"It was the best of times, it was the worst of times, it was the age of wisdom, it was the age of foolishness." Charles Dickens, A Tale of Two Cities.
This week we have seen rate rises of 0.75% from both the US Federal Reserve (Fed) and the Bank of England (BoE). As they met to decide interest rates they were faced with low unemployment ("the best of times") and soaring inflation ("the worst of times"). Both were faced with imminent political events that may change government policy. In the US, we have midterm elections next Tuesday and in the UK we have a full budget on Thursday 17th November. Liz Truss’ economic policy was taken by the markets as the epitome of foolishness, so we will have to see if Jeremy Hunt and Rishi Sunak make wiser policy choices. While central banks tighten monetary conditions to fight inflation, politicians are usually more concerned about supporting economic growth. Many US politicians have been critical of the speed and extent of tightening by the Fed.
While both the UK and the US face high inflation with a shortage of labour, there are significant differences. The comments around the 0.75% rate rise reflected these differences. While the Fed is potentially slowing the pace of increases, it expects to end at a higher rate than previously envisaged. On the other hand, the Bank of England suggested that the market was pricing in too much tightening, and, while they had proceed with 0.75% this time, this would not be the new norm.
While labour is tight on both sides of the Atlantic, the drivers of inflation are somewhat different in other ways. The UK and Europe are heavily dependent on natural gas as a source of energy. The Russian sanctions have seen supplies cut and prices soar dramatically. The US is less dependent on natural gas imports and prices there have only risen moderately. The dollar has been strong and strengthened further after the Fed meeting, thus reducing the cost of imports. The pound has been weak and moved down after the BoE meeting. It is now down 17% this year, pushing import prices up. Brent crude oil has decreased from its highs but remains up 24% in dollar terms. It is up a staggering 50% in sterling terms. The Fed is more concerned about rising rents driving core inflation higher.
The transmission process for interest rate rises is also very different. In the US, most people have very long-dated thirty-year mortgages, so they are not as impacted by interest rate rises. New home sales are impacted by mortgage rate rises and this will slow activity there, however, the direct impact on consumers takes longer to feed through. In the UK, many mortgages are floating in nature and fixed rates are mostly set on a two to five year term, hence rate rises impact consumers much more rapidly. The US has a greater manufacturing sector than the UK, where investment plans will be hit by rising rates and ultimately feed through to recruitment plans. These expected cuts will eventually see the unemployment rate rise easing, thus easing wage cost pressures, but this takes time. In the UK, we are more reliant on services. During the pandemic, consumer spending was delayed and jobs in general were protected. There was some carryover spending from savings accumulated at that time, but as consumers are hit by rising energy prices and mortgage costs, services may see a sharp drop in demand. Thus, the transmission process in the UK for interest rates may be faster than in the US.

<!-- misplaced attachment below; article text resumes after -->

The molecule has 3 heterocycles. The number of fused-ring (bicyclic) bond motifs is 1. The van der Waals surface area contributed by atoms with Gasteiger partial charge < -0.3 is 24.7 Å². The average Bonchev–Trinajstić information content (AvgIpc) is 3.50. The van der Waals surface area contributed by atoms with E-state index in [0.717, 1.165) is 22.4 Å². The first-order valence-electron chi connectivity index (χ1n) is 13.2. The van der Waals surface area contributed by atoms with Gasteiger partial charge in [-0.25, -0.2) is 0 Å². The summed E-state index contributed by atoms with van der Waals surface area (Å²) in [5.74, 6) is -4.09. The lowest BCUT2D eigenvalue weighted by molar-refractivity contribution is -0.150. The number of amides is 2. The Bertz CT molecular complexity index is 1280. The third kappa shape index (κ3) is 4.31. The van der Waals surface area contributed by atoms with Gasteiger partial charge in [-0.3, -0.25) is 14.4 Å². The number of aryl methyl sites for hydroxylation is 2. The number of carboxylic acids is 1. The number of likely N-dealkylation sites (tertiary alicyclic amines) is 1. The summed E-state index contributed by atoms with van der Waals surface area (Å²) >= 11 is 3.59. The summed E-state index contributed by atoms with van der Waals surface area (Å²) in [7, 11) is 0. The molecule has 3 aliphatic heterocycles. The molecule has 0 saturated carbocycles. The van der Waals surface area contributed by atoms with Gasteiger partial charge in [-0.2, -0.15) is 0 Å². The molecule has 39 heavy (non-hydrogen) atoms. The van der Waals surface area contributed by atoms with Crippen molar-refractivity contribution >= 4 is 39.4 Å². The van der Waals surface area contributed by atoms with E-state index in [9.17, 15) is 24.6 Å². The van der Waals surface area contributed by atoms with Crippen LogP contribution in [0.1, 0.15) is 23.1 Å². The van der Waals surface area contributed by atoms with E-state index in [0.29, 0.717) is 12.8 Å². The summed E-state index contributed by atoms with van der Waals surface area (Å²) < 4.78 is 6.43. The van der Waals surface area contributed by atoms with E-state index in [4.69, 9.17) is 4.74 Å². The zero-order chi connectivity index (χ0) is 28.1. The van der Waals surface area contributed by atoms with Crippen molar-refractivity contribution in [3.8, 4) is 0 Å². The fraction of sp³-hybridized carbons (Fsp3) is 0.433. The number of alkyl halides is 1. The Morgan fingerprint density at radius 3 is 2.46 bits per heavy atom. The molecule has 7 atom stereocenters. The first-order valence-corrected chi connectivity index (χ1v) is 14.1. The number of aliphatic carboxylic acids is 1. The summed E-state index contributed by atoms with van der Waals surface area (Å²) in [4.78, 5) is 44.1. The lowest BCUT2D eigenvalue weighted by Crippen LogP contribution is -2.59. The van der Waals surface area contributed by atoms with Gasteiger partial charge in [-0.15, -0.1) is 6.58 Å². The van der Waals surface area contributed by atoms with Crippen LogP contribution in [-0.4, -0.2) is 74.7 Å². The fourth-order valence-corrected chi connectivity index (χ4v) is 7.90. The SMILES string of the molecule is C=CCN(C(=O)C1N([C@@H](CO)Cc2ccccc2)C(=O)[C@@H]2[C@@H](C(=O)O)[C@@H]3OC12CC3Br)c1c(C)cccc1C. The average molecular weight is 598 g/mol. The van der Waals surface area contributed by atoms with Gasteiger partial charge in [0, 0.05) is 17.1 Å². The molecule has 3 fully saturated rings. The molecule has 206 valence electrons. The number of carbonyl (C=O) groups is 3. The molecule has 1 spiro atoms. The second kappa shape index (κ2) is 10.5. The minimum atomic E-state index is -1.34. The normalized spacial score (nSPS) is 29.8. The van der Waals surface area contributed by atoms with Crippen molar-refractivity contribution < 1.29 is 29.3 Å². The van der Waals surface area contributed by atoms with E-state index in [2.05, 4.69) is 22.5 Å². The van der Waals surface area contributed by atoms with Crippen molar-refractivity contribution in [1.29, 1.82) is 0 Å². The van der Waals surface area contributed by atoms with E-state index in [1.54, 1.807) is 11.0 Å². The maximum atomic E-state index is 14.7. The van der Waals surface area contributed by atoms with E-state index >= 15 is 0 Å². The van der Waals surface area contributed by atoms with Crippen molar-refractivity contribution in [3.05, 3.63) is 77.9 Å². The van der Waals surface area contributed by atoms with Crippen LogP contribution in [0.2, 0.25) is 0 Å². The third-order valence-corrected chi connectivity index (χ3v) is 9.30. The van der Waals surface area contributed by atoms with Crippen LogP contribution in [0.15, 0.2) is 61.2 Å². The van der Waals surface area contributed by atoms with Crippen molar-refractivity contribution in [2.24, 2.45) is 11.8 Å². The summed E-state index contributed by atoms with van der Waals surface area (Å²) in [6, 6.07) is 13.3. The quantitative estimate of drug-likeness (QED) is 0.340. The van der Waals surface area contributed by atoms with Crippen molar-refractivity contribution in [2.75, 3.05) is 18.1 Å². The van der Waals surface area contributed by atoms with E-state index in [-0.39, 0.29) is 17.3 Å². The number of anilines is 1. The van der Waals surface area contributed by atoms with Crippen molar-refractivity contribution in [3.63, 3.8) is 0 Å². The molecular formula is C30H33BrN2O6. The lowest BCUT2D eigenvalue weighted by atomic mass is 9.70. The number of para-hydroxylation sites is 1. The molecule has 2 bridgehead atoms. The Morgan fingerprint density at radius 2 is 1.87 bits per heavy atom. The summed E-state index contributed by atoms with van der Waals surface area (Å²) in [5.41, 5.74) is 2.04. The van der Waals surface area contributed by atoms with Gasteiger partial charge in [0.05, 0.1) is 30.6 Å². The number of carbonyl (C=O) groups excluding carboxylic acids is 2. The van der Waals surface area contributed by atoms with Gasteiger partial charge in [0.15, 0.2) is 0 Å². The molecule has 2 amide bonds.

On both sides of the Atlantic, politicians will be hoping rates do not increase too excessively. The shift in Congress following the mid-term elections may make it harder for President Biden to get anything radical done in the second half of his term in office. Nevertheless, the US is a picture of political stability when compared with the UK over the last few months. The Truss-Kwarteng economic policies, which caused so much trouble for the markets, have been rapidly damped. The BoE was to some extent flying blind yesterday while we wait for Jeremy Hunt’s budget on Thursday 17th November. He issued a statement following the BoE meeting stressing the need to fight inflation and the difficult decisions that had to be made. The BoE warned of a two-year recession. It may be that this is another Chancellor who believes a recession is a price worth paying to get inflation under control, as Norman Lamont once said, ‘if we get a dose of austerity, the peak in interest rate may yet be lower and sooner than markets expect’ (read last week’s article for more on this).
In conclusion, interest rates are continuing to head higher on both sides of the Atlantic, but the speed of rate rises is likely to slow at future meetings. What is more important than the speed of rate rises is the peak rate. The Fed has said that this may be higher than previously thought and the BoE are indicating that it may be slightly lower than markets had expected. In both cases, this may be close to 5%. With the transmission process acting faster in the UK, the BoE may have reason to pause earlier in the cycle, but they may not wish to risk a further fall in the pound. It is hard to see inflation being brought under control without higher unemployment before the central banks are finished.
A return to steady growth with low unemployment is some way off. We may have yet to see "the worst of times" before we return to the "best of times".
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